Submitted to: Phytopathology
Publication Type: Abstract Only
Publication Acceptance Date: May 1, 2006
Publication Date: July 1, 2006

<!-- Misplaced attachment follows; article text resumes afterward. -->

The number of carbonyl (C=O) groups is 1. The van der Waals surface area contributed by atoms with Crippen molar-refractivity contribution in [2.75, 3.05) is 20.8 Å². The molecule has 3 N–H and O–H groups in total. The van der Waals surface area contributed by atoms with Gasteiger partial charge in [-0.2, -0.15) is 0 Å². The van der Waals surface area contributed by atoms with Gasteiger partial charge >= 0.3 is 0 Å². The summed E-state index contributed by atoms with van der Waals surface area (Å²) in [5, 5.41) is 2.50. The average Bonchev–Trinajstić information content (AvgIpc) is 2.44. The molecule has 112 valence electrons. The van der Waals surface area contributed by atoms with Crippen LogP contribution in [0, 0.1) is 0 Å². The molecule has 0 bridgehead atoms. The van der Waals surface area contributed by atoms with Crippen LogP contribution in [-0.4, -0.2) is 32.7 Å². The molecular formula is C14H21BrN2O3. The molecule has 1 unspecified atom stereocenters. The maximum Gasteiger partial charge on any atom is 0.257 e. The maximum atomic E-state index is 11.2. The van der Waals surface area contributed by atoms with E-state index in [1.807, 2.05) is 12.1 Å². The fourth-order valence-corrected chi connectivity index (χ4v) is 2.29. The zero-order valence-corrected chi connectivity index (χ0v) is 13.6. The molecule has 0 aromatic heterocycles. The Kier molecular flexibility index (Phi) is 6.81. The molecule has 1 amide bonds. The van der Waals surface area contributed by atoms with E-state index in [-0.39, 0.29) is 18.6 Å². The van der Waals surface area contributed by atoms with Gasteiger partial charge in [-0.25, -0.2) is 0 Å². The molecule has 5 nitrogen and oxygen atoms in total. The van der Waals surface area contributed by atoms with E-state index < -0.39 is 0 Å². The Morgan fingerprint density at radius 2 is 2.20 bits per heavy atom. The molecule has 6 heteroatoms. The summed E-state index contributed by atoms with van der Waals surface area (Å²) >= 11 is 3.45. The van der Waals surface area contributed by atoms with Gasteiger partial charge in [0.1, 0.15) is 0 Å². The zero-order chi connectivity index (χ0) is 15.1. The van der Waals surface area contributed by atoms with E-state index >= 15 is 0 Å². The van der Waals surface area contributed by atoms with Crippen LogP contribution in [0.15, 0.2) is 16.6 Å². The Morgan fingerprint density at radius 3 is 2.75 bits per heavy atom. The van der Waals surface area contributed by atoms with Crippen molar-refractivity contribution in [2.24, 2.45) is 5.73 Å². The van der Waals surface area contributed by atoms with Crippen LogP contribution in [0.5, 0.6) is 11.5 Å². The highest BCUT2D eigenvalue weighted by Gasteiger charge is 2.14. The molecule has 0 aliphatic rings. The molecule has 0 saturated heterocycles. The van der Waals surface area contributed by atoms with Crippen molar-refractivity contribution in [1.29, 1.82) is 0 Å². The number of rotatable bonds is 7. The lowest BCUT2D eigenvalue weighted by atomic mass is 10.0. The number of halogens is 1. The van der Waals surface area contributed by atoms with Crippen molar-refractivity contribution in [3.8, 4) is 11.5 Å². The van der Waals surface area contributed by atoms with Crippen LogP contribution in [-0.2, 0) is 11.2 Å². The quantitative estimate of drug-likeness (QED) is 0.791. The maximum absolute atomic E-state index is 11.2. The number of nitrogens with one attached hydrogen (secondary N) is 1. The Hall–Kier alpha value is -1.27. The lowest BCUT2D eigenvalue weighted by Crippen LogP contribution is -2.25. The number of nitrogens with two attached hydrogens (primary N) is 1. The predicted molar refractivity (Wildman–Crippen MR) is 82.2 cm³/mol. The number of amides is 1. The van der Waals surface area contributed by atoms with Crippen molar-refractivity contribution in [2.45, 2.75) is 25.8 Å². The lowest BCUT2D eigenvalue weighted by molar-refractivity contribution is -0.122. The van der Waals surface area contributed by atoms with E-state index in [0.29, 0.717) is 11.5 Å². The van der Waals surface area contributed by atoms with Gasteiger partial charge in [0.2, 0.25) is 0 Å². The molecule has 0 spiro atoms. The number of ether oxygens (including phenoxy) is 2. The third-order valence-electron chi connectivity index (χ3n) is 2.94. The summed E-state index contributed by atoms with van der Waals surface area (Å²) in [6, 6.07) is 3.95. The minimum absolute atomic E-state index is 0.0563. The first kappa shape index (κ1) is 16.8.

Citation: Li, S., Hartman, G.L. 2006. Pathogenic and Molecular Characterization of Phomoposis longicolla, the Fungus that Causes Soybean Seed Decay. Phytopathology. 96:S68. Technical Abstract: Phomopsis seed decay of soybean is a major cause of poor quality of soybean seeds in the United States, especially in the mid-southern USA. The disease is caused primarily by the fungal pathogen, Phomopsis longicolla. To compare differences among isolates, 30 isolates from soybean and other hosts were characterized using pathogenic and molecular approaches. Pathogenicity tests were performed in the greenhouse using a cut-stem method with culture-plug inoculation on 2-week old soybean seedlings of susceptible line Williams 82. All isolates caused stem lesions. There were significant differences among isolates based on stem lesion length as a percentage of the stem length (P less than or equal to 0.05). Isolate PL1 from Illinois was the most aggressive isolate among 18 soybean isolates. Cluster analysis indicated that there were three groups of isolates based on stem lesion length. The growth diameter of isolates on potato dextrose agar was not correlated with stem lesion length. In addition, 12 isolates from other hosts caused stem lesions on soybean, ranging from 14 to 85 percent of the total stem length. Preliminary Inter Simple Sequence Repeat(ISSR) analyses indicated that most of soybean isolates from the same geographic origin had similar banding patterns although polymorphic bands were found using the primer ISSR004.